Serving Stability

Food kitchens have remained open throughout the pandemic by adapting to safety guidelines.


by Lauren Brackney, Twitter Editor

“I’m not gonna lie to you to say that our job is easy every day, but it is very rewarding,” Bishop Sullivan Center’s food operations manager Doug Langner said.

The COVID-19 pandemic has created a lot of uncertainty, especially towards health. Food pantries and food kitchens are ensuring that their communities won’t have to worry about where their food comes from during the pandemic, creating a sense of stability. Bishop Sullivan Center has always provided three core services: food, jobs and aid. Their food kitchen, One City Cafe, serves lunch and dinner five days a week to anyone seeking a warm, chef-prepared meal.

“We were kind of under the model of running exactly like a restaurant,” Langner said. “So for people in need, they got a good meal every day on white China plates, full silverware, full service as if you were at a restaurant but, it’s a free meal.”

Bishop Sullivan Center purchases most of their food for One City Cafe to ensure that the meals are fresh and delicious. They rely on fundraising to pay for food costs. Luckily, many people want to help.

“I think people want to [volunteer] and help in these extraordinary times and so far, we’ve actually seen an increase in donations, especially monetary donations and that says something about our community of people wanting to help,” Langner said.

In addition to donations, Bishop Sullivan Center relies on volunteers to run their pantry and kitchen systems. However, they have had to restrict the number of volunteers to follow social distancing guidelines.

“Right now we need to go about four volunteers during our dinner service, before, it was 24 [volunteers] a night,” Langner said. “I mean, it’s a huge drop off but to do this right and to do this safe, not only for ourselves, but for the guests we serve and even the volunteers, we want to be a part of the solution with this unprecedented pandemic, and not a problem in it.”

The volunteers and staff make sure that their guests feel comfortable and safe by prioritizing their health and provide them with  products and services that they might not otherwise have access to.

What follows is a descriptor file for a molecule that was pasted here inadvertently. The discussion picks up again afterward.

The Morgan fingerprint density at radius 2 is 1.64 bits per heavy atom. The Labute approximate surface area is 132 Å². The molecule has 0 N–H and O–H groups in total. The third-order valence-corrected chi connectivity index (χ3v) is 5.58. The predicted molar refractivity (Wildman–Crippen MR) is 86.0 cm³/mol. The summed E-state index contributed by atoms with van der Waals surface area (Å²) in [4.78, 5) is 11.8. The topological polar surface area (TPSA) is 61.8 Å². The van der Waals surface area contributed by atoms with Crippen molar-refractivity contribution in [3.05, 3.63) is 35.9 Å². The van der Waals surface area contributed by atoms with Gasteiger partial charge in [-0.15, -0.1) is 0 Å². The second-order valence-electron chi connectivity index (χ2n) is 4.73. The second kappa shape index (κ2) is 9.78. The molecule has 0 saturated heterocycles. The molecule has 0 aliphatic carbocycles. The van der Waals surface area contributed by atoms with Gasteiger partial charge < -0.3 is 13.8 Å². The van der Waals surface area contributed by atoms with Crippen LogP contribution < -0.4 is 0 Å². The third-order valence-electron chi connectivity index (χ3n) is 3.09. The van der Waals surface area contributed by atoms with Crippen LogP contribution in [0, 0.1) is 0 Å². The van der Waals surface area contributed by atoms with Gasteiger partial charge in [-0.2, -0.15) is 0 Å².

“So getting them three to four masks or being able to offer that or hand sanitizers and we were able to have a group come in to do testing early on when testing was really difficult to come by,” Langner said. “So we’ve been trying to do some things because we know the population we serve is at higher risk.”

St. Elizabeth’s food pantry has also made changes within their organization to better follow the safety protocols. Their social services director Teresa Medina has helped them with the transition to these changes, and they have not had to turn anyone away since the COVID-19 pandemic.

“The people don’t come in the building anymore,” Medina said. “We don’t have the big crowd just sit around visiting anymore. They come up one at a time so they are separated, you’ve seen the little cart. The hardest thing has been getting donations.”

St. Elizabeth’s pantry has not had to turn away any guests, but they have had to reduce the number of volunteers to follow safety guidelines, creating a surplus of volunteer workers.

“The volunteers are dying to come back because [everybody] wants to do something to help right now,” Medina said.

The St. Elizabeth’s food pantry is self-sufficient, meaning they get all of their supplies from donations and collection or drop-off bins.

“People just drop food in [the bins] and that’s kept us up and running, and the Girl Scouts do a little food drive so that’s very helpful,” Medina said. “We usually have three food drives at Hyvee, we’ve had one this year because they didn’t host food drives this year.”

Similarly to Bishop Sullivan Center, the St. Elizabeth’s food pantry helps provide aid to people in need.

“Utility assistance is another big one, kind of the biggest one,” Medina said. “Just being a referral or resource to help them find help, especially during the pandemic. A lot of people have never been in a situation where they need to ask for help and [they] didn’t know where to turn.”